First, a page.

Maybe you saw John Oliver's recent take down of native advertising. If not, it is well-worth 11 minutes if only for his incisive wit. And, even if you aren't planning on using native ads in your marketing mix, the piece is thought-provoking for content marketers of any type.
For anyone unfamiliar with the term, native advertising is the digital cousin of the age-old advertorial. It is when a media outlet publishes content written by a marketer or advertiser that is intended to mimic the content around it in quality and tone. For example, Oliver says you might see, "11 Sea Creatures that Deserve to Die, Sponsored by BP," on Buzzfeed.
The intention, from Oliver's perspective, is to dupe the reader into thinking it is "real" content, though it is in fact content that serves the purpose of the advertiser. When we surveyed our OPA members about native advertising last year (and found that nearly all of them are already including native ads on their sites or had plans to), duping the customer couldn't have been further from their objectives.
Think about it: Winning your customer's trust is challenging, but essential. It takes time and effort. Like all valuable relationships, it is not something to be trifled with for short-term gain. Believe me, most media companies--like most other businesses--must take customer relationships seriously if they hope to survive.
The fact is that the line between media and marketer is becoming blurred. We are all in the content business, and we must all work hard to provide quality content that entertains and informs in a meaningful way. If we fail to do so, not only will we not succeed in attracting new readers and customers, we risk alienating them. And remember that today's customer won't sit silently stewing on a perceived transgression. They will comment and tweet for all the world to see.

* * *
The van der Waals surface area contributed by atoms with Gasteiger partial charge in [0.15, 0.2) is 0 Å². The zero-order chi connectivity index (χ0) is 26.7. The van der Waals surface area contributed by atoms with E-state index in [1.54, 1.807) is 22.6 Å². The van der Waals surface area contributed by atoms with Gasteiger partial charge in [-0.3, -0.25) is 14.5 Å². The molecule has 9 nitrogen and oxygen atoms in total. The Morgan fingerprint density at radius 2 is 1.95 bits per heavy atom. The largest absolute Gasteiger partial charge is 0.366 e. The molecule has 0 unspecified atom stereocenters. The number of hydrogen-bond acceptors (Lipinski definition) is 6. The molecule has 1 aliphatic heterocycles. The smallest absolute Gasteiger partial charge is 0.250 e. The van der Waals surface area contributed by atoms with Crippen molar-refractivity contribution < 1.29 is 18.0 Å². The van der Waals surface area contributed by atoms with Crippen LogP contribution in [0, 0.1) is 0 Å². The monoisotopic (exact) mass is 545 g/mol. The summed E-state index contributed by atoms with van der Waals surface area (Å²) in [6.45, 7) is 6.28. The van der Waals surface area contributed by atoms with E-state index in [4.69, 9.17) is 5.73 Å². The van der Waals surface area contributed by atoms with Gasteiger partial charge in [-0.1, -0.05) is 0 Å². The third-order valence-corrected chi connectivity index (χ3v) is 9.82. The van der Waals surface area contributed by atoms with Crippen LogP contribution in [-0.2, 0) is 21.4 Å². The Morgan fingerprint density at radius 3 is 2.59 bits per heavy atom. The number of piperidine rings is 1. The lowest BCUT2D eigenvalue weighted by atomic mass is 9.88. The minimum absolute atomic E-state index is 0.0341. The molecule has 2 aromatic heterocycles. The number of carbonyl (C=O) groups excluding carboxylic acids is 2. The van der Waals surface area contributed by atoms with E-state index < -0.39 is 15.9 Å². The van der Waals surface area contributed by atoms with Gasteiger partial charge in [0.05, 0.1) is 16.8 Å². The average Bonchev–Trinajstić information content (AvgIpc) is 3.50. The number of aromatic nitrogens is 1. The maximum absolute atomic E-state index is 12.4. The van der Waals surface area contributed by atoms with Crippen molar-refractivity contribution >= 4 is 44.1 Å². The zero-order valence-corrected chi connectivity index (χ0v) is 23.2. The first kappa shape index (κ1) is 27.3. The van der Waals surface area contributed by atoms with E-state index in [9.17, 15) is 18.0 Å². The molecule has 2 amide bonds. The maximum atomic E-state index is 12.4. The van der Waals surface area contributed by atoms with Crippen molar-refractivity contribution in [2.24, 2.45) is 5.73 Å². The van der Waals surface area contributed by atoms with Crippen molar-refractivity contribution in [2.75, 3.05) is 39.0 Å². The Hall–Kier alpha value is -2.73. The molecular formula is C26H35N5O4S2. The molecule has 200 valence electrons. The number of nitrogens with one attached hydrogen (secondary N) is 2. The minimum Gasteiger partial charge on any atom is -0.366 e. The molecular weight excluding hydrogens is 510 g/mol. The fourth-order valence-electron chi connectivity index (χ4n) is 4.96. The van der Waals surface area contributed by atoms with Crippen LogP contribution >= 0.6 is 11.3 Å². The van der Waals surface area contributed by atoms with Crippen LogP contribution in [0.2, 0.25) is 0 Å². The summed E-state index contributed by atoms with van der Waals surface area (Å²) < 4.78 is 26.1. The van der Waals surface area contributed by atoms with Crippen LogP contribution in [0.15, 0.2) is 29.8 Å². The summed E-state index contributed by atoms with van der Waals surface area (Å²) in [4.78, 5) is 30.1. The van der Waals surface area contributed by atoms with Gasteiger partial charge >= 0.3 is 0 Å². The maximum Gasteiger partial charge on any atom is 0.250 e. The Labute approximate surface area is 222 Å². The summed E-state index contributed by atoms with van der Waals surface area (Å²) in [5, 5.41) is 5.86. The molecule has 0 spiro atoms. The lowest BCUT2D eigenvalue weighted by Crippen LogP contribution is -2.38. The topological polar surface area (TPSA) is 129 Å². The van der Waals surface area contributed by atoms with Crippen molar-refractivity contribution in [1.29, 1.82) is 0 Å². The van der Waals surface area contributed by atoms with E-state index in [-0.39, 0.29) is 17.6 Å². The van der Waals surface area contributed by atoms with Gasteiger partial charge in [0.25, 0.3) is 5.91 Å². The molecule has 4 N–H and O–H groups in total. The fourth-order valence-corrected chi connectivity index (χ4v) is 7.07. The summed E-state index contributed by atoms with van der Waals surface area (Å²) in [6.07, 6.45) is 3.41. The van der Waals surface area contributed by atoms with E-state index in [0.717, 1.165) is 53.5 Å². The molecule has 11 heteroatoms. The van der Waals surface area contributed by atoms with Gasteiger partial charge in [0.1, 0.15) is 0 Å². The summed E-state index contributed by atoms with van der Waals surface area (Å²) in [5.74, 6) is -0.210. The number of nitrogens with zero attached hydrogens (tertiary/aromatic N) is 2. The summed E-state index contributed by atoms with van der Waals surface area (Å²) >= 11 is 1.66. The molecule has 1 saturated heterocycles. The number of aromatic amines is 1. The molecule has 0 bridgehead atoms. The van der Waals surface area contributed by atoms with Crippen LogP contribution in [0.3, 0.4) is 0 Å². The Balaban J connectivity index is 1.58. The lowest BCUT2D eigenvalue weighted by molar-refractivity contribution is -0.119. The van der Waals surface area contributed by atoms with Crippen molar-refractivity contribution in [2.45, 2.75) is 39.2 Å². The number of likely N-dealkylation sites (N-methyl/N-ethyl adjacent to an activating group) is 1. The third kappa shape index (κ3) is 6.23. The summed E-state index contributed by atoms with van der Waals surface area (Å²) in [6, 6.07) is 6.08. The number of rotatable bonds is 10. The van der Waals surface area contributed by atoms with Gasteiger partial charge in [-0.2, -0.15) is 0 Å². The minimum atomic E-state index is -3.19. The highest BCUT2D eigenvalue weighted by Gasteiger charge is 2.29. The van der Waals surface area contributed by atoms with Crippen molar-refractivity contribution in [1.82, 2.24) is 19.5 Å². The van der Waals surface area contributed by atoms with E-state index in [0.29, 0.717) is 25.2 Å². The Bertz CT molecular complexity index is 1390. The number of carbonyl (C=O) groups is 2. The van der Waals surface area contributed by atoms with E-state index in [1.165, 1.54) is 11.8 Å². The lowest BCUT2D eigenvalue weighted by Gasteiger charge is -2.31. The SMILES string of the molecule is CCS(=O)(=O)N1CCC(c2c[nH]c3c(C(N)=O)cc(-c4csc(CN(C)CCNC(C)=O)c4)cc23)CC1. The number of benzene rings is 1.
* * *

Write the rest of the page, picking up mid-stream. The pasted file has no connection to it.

One of the most difficult components of native advertising--despite Oliver's assertion that a fundamental component is impenetrable camouflage--is transparency. Our research revealed that clear labeling is an essential component of successful native advertising endeavors. Yet Oliver cites a statistic that less than half of visitors to a news site could tell that they were reading native advertising. Clearly, particularly in digital contexts, labeling remains an issue. And media companies are going have to continue to work to ensure that their readers can easily tell the difference so that they don't jeopardize their customer relationships. Transparency is essential for any type of organization engaging in content marketing.
The good news is that if your content marketing already sits within the context of your site or social media channels, your readers will already be clear on who the source is and can likely infer your motives. That said, maintaining trust takes more than doing a forthright sales pitch.
Think about it: Relationships are about give as well as take. You need to be thinking about their needs, not just yours. This applies to your products and services--and it certainly applies to your marketing. We've all seen the marketing pitches that are completely centered on what a company does and how great its products are while completely ignoring the customer's needs that should have provided the entire foundation for these products in the first place.
When you think of the customer first, about the problems they face, the concerns they have, or the things that are important to them, you will naturally gravitate toward the kind of content that they need. And not only should you avoid any efforts to dupe your customers, you should find yourself in a position to proclaim that the content is from you--loud and proud.
If you are providing value to your readers/customers, it will feel natural to say, "This is how we think about the problem," or, "We've done research that might help" or, "These are the things we value, and that we know you value too."
That's because trust stems from transparency and our content must be an investment in these fundamental components of successful customer relationships.